Not game related
Recently I've been thinking about data infrastructure. Like your house has pipes and wires and vents, individuals are extending themselves using a data infrastructure that allows them to wrangle important data while offloading the boring, fiddly part.
Anyone reading this has a significant data infrastructure. We have vast stockpiles of sessions, cookies, login names, emails, and so forth. While these seem like passive storehouses of data, the truth is that programs are constantly accessing those storehouses and applying that data. While we may not personally use the infrastructure, it's there.
Working with systems that produce vast amounts of data is my day job, and in those situations the data infrastructure is much more significant. 99% of the data that is pumped into the database will never be seen by a human, but it is piped through an infrastructure and transformed into human-useful form through complex transforms.
This sort of data infrastructure is going to get more and more common as individuals start realizing that they want to monitor vast amounts of data without needing to manhandle all of it. For example, how many more years will it be before many people have a health monitor that scans their body's overall health on a day-to-day or even hour-to-hour or minute-to-minute basis? Simply looking down and seeing the present situation is useful, but to really be useful it has to have a history of data on you and the ability to determine what kind of changes mean what kind of things.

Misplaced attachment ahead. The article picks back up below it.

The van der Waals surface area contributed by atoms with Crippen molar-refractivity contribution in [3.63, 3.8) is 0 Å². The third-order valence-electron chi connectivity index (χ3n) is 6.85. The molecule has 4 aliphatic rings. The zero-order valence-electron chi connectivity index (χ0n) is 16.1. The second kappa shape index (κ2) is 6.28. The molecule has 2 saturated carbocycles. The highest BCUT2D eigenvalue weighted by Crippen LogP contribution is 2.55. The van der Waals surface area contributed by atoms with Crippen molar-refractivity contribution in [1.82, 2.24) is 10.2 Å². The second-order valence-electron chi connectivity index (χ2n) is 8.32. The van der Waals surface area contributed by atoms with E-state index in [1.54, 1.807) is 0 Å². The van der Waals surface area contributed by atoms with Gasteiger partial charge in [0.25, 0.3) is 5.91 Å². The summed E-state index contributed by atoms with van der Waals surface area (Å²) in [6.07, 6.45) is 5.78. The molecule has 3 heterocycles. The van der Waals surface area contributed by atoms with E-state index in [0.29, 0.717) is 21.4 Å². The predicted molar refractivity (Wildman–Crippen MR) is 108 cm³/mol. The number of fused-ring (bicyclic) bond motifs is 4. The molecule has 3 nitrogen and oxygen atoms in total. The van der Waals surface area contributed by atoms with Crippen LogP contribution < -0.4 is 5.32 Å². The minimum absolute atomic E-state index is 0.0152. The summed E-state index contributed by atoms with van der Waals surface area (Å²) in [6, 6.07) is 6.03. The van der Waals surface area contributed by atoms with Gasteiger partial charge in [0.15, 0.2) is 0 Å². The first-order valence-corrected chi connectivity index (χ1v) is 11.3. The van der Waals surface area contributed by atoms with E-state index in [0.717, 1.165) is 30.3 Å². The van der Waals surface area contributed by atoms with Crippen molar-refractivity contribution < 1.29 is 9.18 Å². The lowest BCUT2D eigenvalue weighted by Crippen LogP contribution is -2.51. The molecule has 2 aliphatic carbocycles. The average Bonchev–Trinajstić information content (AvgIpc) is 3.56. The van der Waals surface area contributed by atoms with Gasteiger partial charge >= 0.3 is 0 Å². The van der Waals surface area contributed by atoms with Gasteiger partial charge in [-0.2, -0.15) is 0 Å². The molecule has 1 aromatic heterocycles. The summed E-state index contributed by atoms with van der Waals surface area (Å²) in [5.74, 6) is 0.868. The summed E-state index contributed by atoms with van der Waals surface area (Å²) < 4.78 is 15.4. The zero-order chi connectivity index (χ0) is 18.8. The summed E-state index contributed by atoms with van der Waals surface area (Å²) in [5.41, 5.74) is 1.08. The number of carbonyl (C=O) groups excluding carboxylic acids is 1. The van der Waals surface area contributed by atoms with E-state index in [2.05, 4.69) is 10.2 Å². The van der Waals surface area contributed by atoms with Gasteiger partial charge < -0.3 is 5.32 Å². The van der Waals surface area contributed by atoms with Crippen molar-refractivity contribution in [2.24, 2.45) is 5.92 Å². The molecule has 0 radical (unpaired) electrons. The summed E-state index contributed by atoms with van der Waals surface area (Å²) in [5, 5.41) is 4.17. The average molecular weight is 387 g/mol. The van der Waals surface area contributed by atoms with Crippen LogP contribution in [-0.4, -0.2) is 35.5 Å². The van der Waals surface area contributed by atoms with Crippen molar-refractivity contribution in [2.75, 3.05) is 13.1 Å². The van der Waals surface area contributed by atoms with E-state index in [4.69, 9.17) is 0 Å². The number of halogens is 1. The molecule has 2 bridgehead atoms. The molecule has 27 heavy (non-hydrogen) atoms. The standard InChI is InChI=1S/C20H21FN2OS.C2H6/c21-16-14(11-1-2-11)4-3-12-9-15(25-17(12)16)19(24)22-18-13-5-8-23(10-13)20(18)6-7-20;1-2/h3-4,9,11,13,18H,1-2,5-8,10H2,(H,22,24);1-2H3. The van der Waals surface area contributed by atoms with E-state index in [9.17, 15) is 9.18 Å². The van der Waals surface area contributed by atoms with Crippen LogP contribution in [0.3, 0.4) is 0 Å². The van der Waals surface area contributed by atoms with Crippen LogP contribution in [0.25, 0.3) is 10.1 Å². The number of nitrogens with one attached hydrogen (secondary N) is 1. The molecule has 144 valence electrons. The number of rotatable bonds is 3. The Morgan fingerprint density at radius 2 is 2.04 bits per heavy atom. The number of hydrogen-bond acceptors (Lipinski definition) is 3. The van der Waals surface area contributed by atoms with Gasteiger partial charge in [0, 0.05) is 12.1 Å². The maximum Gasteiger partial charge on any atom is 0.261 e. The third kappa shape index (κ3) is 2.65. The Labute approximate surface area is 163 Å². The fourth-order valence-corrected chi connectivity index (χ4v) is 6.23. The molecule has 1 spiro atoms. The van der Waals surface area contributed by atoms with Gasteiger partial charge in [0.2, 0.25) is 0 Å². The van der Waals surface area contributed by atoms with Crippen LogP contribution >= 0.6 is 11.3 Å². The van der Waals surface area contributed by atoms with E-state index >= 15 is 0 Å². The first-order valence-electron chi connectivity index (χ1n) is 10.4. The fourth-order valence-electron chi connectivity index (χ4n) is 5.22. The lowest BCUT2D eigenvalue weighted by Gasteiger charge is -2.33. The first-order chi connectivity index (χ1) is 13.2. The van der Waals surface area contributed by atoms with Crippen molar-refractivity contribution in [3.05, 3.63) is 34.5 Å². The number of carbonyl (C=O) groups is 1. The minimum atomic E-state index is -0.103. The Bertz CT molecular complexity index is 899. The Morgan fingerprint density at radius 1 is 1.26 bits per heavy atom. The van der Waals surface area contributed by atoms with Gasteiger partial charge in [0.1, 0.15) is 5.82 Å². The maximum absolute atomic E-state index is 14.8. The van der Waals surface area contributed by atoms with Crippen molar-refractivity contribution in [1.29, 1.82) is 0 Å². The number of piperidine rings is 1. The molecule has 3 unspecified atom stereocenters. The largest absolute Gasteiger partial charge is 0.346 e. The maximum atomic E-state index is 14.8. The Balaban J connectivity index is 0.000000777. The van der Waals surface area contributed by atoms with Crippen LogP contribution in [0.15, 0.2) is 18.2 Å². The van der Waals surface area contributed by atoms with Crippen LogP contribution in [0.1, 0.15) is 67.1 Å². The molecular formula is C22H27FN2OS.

Not just health data: I can think of literally dozens of things that could pump data into our "data bloodstream". Power production and use. City contamination or health. Whereabouts of your friends and what instant-community events are around. Data trade on solving evolutionary programming problems. Or maybe that last one's just me.
The point is that we'll be developing more and more autonomous computing systems just to support the kind of monitoring we want to do. Figuratively, we're expanding our senses and memories to new areas.
I think its safe to say that many of the things we do manually today will be done automatically tomorrow. Like choosing backgrounds for your computer screens, or skipping boring tweets, or looking for interesting news.I even think we'll probably see a new kind of programming language which is far smarter about determining what you want to accomplish and the best way to accomplish it.
Not just data will be wrangled, though. I imagine that in a decade or two, when I walk into a coffee shop, my computer will figure out exactly how much caffeine I need and what other additives I'll want in my espresso... and order it for me.
What do you think?